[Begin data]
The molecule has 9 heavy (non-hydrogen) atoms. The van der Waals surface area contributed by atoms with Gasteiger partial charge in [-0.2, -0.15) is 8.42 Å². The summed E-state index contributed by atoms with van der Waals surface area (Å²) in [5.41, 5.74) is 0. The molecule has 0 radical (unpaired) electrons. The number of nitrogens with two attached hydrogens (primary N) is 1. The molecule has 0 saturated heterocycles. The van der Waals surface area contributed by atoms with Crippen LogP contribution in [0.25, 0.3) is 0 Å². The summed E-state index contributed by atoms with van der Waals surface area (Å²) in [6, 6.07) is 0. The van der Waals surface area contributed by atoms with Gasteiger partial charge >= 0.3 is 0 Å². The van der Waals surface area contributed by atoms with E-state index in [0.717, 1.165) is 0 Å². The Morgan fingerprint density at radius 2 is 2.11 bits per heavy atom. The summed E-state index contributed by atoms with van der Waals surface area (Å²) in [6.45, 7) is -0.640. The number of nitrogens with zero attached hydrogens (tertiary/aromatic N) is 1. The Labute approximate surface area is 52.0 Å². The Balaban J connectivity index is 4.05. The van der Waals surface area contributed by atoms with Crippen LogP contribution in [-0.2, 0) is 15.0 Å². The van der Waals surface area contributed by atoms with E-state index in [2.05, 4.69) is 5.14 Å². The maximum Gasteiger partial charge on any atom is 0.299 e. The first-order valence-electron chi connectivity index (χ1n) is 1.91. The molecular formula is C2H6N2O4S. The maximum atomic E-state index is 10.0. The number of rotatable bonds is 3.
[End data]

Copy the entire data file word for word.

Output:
The molecule has 9 heavy (non-hydrogen) atoms. The van der Waals surface area contributed by atoms with Gasteiger partial charge in [-0.2, -0.15) is 8.42 Å². The summed E-state index contributed by atoms with van der Waals surface area (Å²) in [5.41, 5.74) is 0. The molecule has 0 radical (unpaired) electrons. The number of nitrogens with two attached hydrogens (primary N) is 1. The molecule has 0 saturated heterocycles. The van der Waals surface area contributed by atoms with Crippen LogP contribution in [0.25, 0.3) is 0 Å². The summed E-state index contributed by atoms with van der Waals surface area (Å²) in [6, 6.07) is 0. The van der Waals surface area contributed by atoms with Gasteiger partial charge >= 0.3 is 0 Å². The van der Waals surface area contributed by atoms with E-state index in [0.717, 1.165) is 0 Å². The Morgan fingerprint density at radius 2 is 2.11 bits per heavy atom. The summed E-state index contributed by atoms with van der Waals surface area (Å²) in [6.45, 7) is -0.640. The number of nitrogens with zero attached hydrogens (tertiary/aromatic N) is 1. The Labute approximate surface area is 52.0 Å². The Balaban J connectivity index is 4.05. The van der Waals surface area contributed by atoms with Crippen LogP contribution in [-0.2, 0) is 15.0 Å². The van der Waals surface area contributed by atoms with E-state index in [2.05, 4.69) is 5.14 Å². The maximum Gasteiger partial charge on any atom is 0.299 e. The first-order valence-electron chi connectivity index (χ1n) is 1.91. The molecular formula is C2H6N2O4S. The maximum atomic E-state index is 10.0. The number of rotatable bonds is 3.